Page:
Pre Rup temple: The Biggest Brick Structure of the Angkorian Era

The Pre Rup temple, which was constructed in 961 A.D and lies about 13 kilometers from today’s Siem Reap City, is considered the grandest brick monument in Angkor history. Photo by Long Ton

SIEM REAP--The Pre Rup temple, which was constructed in 961 A.D and lies about 13 kilometers from today’s Siem Reap City, is considered the grandest brick monument in Angkor history.

According to the stone inscription number K. 806, Pre Rup was built during the reign of King Rajendravarman II to express his gratitude to Hindu deities. Moreover, some of the most important and sacred statues such as a Shiva lingam were installed at the central tower of the temple to honor these deities and King Rajendravarman’s ancestors.

The central tower known as Reach, or mountain, Temple was constructed on a higher elevation. Limestone and sandstone were incorporated to create the walls, pillars, colonettes, blind doors, and lintels. The infrastructural design of this particular temple clearly demonstrates a sophisticated and technically complex work of art. 

If one enters from the eastern gopura, there are five mighty towers lined up along the entrance. On the southern side, there are three towers, and on the northern side two towers. These five towers entirely built with bricks have wide open doors facing the eastern direction. Unfortunately, construction of most of the towers was never completed. The door frames, elevation steps and lintel of the Pre Rup temple were left half-done. Nevertheless, and thankfully, some of the sculptures on all the five towers are still identifiable to the eyes of experts. 

Furthermore, the story-telling images on each tower are sensational. The images on the first tower from the south depict the story of a human-like Singha, or lion. Those on the second tower illustrate a story of Indra sitting on a three-headed elephant. The third tower features a story of Rama sitting over Hanuman, the Hindu monkey divinity. On the fourth tower is the story of Narayana sitting on Garuda, an eagle-like mythical figure. Finally, the far northern tower features sculptures of Hayagriva, a horse-face avatar in Hinduism.

If we look onto the courtyard below, nearly all the first and second fortress’ walls were made of laterite stones. Experts have suggested that the building may have been tiled and have had bricked roofs like regular buildings although they have not yet provided an answer as to the purpose of the building.

Surprisingly, experts found a lengthy and rectangular stone next to the eastern staircase. Because of this stone, numerous interpretations were suggested by both experts and villagers living nearby. Some experts believe that it might have been a pool whilst other scholars think it is just a platform built to support statues of sacred animals. However, the locals believe that this long rectangular stone was a platform on which to lie the dead during funeral ceremonies since the tower at the northeast corner has a stone pot and drainage for purification. This villagers’ interpretation has led to the conclusion that the Pre Rup temple could possibly have been related to cremation of the dead or related to the word “Visvarupa,” which refers to the Hindu deity Vishnu, as this word can be found on some of the inscriptions. On the other hand, if we think about the cremation of royalties or the highest-ranking monks in Buddhism, this raises a question: Could their funeral ceremonies have somehow taken place on this temple or pagoda grounds?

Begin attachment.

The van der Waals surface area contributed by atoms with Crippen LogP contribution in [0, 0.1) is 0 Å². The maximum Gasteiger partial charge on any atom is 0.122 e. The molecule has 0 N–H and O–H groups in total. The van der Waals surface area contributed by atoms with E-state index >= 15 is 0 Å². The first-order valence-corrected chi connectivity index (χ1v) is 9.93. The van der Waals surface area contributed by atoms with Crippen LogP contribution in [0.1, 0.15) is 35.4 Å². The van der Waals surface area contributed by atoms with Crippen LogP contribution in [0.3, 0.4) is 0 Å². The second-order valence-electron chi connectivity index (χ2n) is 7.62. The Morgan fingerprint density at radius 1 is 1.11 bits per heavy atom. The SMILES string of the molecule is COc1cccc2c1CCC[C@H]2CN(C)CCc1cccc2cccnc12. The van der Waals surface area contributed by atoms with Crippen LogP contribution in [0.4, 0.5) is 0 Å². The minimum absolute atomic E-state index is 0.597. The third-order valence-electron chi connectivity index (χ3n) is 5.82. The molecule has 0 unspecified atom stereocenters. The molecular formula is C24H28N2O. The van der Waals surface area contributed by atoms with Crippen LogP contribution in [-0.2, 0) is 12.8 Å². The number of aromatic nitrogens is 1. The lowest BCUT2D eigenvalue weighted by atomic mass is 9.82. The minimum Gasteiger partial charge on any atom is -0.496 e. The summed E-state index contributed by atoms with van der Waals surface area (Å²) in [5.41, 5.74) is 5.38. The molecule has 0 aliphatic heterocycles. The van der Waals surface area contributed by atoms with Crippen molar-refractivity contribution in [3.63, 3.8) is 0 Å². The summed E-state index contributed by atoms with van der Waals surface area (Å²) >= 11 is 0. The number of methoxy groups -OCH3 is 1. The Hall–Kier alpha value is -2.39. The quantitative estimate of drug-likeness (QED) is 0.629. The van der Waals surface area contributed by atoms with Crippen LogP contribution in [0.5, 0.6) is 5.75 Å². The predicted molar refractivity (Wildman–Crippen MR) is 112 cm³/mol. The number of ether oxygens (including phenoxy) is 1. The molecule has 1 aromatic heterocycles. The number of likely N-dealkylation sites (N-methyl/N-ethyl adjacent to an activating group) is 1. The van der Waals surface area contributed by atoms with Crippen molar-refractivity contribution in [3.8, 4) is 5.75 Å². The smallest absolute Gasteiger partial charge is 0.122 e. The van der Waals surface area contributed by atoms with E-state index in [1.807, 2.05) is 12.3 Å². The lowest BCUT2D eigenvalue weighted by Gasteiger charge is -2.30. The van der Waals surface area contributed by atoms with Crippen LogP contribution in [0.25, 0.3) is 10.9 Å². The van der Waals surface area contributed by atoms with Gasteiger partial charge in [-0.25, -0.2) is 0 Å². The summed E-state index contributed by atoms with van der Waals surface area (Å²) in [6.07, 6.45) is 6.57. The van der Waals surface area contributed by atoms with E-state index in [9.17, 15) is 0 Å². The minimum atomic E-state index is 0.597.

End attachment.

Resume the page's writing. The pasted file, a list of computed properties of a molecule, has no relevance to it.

In front of the Pre Rup temple, there are two additional temples that face it. Normally, the building that stands in front of the main temple is known to be a library. Although the purpose of these buildings remains unidentified, people unofficially refer to them simply as libraries although some have suggested that the temples might have been used as tombs.

If we look from afar, we might think that all these towers were built at the same height. Actually, they were built on different elevations. For instance, the 12 smaller towers were set on the first floor with all of their doors facing east whereas the four larger towers were erected on the third elevation while the central tower was placed on the highest elevation.

Unfortunately, due to erosion, the mortar on most of the towers have faded, leaving in many cases only carvings on sandstone. Among the five towers at the top, the southwestern tower still has some remaining mortar, which was used to decorate the external wall. Luckily, these mortars are still in a good condition and details of the artwork are still visible on the surface. Moreover, some sculptures on the wall of the north-eastern tower can be seen as well.

For example, the four-hand statue on the northeastern wall has been identified as Brahmani considered the shakti, or power, of Brahma. The false door located on the southwestern wall is also embedded with Varahi,​ which is an avatar of Narayana who took the form of a wild boar. As for the remaining towers, they do not have on their surface any significant bas-relief.

Finally, after a long day visiting, seeing the sunset in all its beauty over the temple will leave you in awe. Just a few minutes before the sun slips below the Earth’s horizon, the remaining golden light will shine over the temple, as if the sun was transforming the entire temple into gold. Photographers love to capture this mesmerizing moment as the day is about to end. During the rainy season, the rainwater spreading outside the monument will create a beautiful mirror image of the Pre Rup temple that one must not miss.

Long Ton is a Cambodian with a passion for Angkor and that era. A university graduate who speaks several languages, he has conducted tours at Angkor.

Song Daphea contributed to the story

Related Articles